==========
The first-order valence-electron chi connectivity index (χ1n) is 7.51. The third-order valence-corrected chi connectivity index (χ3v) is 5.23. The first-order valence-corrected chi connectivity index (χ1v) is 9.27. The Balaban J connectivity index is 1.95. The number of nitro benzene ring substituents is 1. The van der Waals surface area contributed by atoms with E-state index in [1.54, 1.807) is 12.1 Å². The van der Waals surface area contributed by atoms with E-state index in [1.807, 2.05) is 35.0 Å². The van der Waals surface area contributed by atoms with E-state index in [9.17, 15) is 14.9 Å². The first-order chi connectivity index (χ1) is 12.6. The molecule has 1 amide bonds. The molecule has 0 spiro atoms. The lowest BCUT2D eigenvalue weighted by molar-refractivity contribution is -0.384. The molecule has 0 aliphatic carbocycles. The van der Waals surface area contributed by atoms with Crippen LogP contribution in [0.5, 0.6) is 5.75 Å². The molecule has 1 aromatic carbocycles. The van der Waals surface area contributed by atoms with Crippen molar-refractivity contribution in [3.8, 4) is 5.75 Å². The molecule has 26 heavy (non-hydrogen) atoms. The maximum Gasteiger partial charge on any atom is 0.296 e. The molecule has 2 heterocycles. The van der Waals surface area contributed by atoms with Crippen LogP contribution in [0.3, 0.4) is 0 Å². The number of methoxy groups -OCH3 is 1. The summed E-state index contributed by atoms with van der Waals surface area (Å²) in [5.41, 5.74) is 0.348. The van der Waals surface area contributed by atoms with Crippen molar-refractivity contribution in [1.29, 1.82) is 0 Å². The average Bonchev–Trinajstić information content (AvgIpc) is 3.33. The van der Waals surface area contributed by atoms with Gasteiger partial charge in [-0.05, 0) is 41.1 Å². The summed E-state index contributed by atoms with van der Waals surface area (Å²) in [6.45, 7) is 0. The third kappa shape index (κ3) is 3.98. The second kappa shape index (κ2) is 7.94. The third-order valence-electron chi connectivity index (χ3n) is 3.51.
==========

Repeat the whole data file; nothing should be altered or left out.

The first-order valence-electron chi connectivity index (χ1n) is 7.51. The third-order valence-corrected chi connectivity index (χ3v) is 5.23. The first-order valence-corrected chi connectivity index (χ1v) is 9.27. The Balaban J connectivity index is 1.95. The number of nitro benzene ring substituents is 1. The van der Waals surface area contributed by atoms with E-state index in [1.54, 1.807) is 12.1 Å². The van der Waals surface area contributed by atoms with E-state index in [1.807, 2.05) is 35.0 Å². The van der Waals surface area contributed by atoms with E-state index in [9.17, 15) is 14.9 Å². The first-order chi connectivity index (χ1) is 12.6. The molecule has 1 amide bonds. The molecule has 0 spiro atoms. The lowest BCUT2D eigenvalue weighted by molar-refractivity contribution is -0.384. The molecule has 0 aliphatic carbocycles. The van der Waals surface area contributed by atoms with Crippen LogP contribution in [0.5, 0.6) is 5.75 Å². The molecule has 1 aromatic carbocycles. The van der Waals surface area contributed by atoms with Crippen molar-refractivity contribution in [3.8, 4) is 5.75 Å². The molecule has 26 heavy (non-hydrogen) atoms. The maximum Gasteiger partial charge on any atom is 0.296 e. The molecule has 2 heterocycles. The van der Waals surface area contributed by atoms with Crippen LogP contribution in [0.3, 0.4) is 0 Å². The number of methoxy groups -OCH3 is 1. The summed E-state index contributed by atoms with van der Waals surface area (Å²) in [5.41, 5.74) is 0.348. The van der Waals surface area contributed by atoms with Crippen molar-refractivity contribution in [1.29, 1.82) is 0 Å². The average Bonchev–Trinajstić information content (AvgIpc) is 3.33. The van der Waals surface area contributed by atoms with Gasteiger partial charge in [-0.05, 0) is 41.1 Å². The summed E-state index contributed by atoms with van der Waals surface area (Å²) in [6.45, 7) is 0. The third kappa shape index (κ3) is 3.98. The second kappa shape index (κ2) is 7.94. The third-order valence-electron chi connectivity index (χ3n) is 3.51.